Jeff Pearlman

  • Twitter Icon
  • Twitter Icon
  • Twitter Icon

The Weight Watchers Experience

Screen Shot 2017-04-21 at 10.12.45 AM

Two weeks ago today I joined Weight Watchers.

It might seem to be a weird thing, because I’m not—technically or visibly—obese. In fact, somewhat recently someone asked the wife how I stay thin.

But here’s the thing: I don’t feel thin. I started this program at 6-foot-2 and 200 pounds. I was, in college, 175 pounds. Through the recent years I’ve had little comments made to me, and they’ve collected somewhere in my mind. After stepping off a scale, a doctor said to me, “I’d really like to see you lose some weight.” One of my friends calls me “skinny fat.” Another person (who we see annually) always comments on my gained weight. A relative does, too.

All that stuff adds up. But, what really did it for me was a recent trip to the scale. Two hundred is a big number. I’m not supposed to be 200. For my height, the general take is this …

Screen Shot 2017-04-21 at 9.54.31 AM

I look in the mirror and don’t like what I see. There’s a small gut—I never had a small gut. There’s some flab—I never had some flab. Again, I’m not huge. But I’m the cliche middle-aged man with some increased girth, and I’m not happy. The the worst thing about it? I ate like absolute shit. I really did. My breakfast was usually 1 1/2-to-two bowls of cereal. I’d nosh all day. But not healthy noshing, like fruits and vegetables. No, I’d nosh on processed shit—crackers, cookies, chips. We keep a bag of chocolate chips in the refrigerator for weekend pancakes, and I regularly walk by and grab a small handful. One small handful plus one small handful plus one small handful plus one small handful equals a load of chocolate. At night I’d eat and eat and eat. Another bowl of cereal. Pretzels. Cookies.

Honestly, I was struggling to stop. And I found myself in a very bad pattern: I’d eat like shit, go to the gym at night, come home famished, eat some more, weigh myself the next morning, feel OK because the water weight loss from the gym would bring me down to, oh, 197ish. But then I’d eat like shit again and again and again. It was a fruitless (literally) rotation that got me nowhere, and had me feeling awful. Oh, there were also the Starbucks drinks. I like working in coffee shops, so I’d always order the biggest iced coffee and load it with milk, sugar, syrup. It seemed OK at the time, because, hey, coffee alone has no fat. But I was adding calories atop calories.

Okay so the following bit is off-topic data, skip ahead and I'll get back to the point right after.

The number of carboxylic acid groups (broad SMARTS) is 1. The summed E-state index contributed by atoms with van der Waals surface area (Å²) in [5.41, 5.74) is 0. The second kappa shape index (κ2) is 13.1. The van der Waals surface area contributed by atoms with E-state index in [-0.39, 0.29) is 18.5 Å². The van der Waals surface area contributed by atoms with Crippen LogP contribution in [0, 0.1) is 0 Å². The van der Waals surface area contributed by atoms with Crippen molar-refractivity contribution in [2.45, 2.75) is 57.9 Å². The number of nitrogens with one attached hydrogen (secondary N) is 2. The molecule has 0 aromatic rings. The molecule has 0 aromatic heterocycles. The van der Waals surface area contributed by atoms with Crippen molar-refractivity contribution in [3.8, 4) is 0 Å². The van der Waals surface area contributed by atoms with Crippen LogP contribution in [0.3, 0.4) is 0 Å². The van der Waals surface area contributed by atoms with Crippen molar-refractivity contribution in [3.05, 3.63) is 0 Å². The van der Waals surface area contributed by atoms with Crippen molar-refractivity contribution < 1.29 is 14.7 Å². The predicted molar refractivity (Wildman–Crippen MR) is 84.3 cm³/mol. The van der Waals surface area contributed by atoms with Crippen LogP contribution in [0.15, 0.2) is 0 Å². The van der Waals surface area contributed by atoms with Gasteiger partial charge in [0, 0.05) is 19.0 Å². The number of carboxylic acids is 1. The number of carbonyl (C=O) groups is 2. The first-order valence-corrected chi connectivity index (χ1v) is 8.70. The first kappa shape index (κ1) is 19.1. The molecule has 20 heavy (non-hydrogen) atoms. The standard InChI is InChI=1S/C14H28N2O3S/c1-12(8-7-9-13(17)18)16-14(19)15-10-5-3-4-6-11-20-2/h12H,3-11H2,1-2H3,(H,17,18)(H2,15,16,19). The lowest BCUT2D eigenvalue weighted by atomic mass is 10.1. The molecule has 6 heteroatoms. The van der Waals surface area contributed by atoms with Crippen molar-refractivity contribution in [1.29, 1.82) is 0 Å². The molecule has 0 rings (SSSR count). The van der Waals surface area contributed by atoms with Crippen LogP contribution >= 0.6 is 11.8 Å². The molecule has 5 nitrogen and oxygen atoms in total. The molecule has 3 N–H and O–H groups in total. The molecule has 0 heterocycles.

And, one day, I was 200 pounds. And heartbroken over it.

So I decided to sign up for Weight Watchers.

I feel good, but nervous. I dropped a ridiculous six pounds the first week, and 2.2 more the second. So I weigh 191.8 this morning, which is the lightest I’ve been in about six years. I haven’t touched a bowl of cereal, and don’t miss it. My new breakfast is an omelet with vegetables (no cheese). I’m eating a shitload of fruit and vegetables, drinking more water than before, adding only a drop of milk and no chocolate to my coffee. It hasn’t been easy, because I think one needs to re-learn not to eat at all free moments. Like, I’m used to putting food in my mouth; to having a free moment and walking to the cabinet to grab a nosh.

But, truly, it isn’t that hard. I feel great about this; like I’ve set a goal and I’m actually fighting for it. I’d like to get to 175, but I think 180 is probably the right stopping point.

Either way, I wake up curious about nutrition and feeling experimental about eggs, apples and carrots.

That’s something.

  • Olaf

    I dig it. I do the same sort of thing where I’m looking for something in the pantry seemingly constantly. I jumped up 10-15 lbs a couple years ago and have held steady since, but realize I need to do something dietarily (probably not a word) b/c exercise alone no longer counteracts eating garbage or eating large volumes. But I just haven’t reached the point where I want to make that change. Good luck to you.

Showtime Book
Love Me, Hate Me Barry Bonds Book
Sweetness Walter Peyton Book
The Bad Guys Won Book
The Rocket that Fell to Earth Book
Boys Will Be Boys Book

Once again, Jeff Pearlman has produced an exhaustively researched, elegantly written book that re-creates one of the most colorful and memorable teams of the modern era. No basketball fan's bookshelf will be complete without it.

— Seth Davis, author of Wooden: A Coach's Life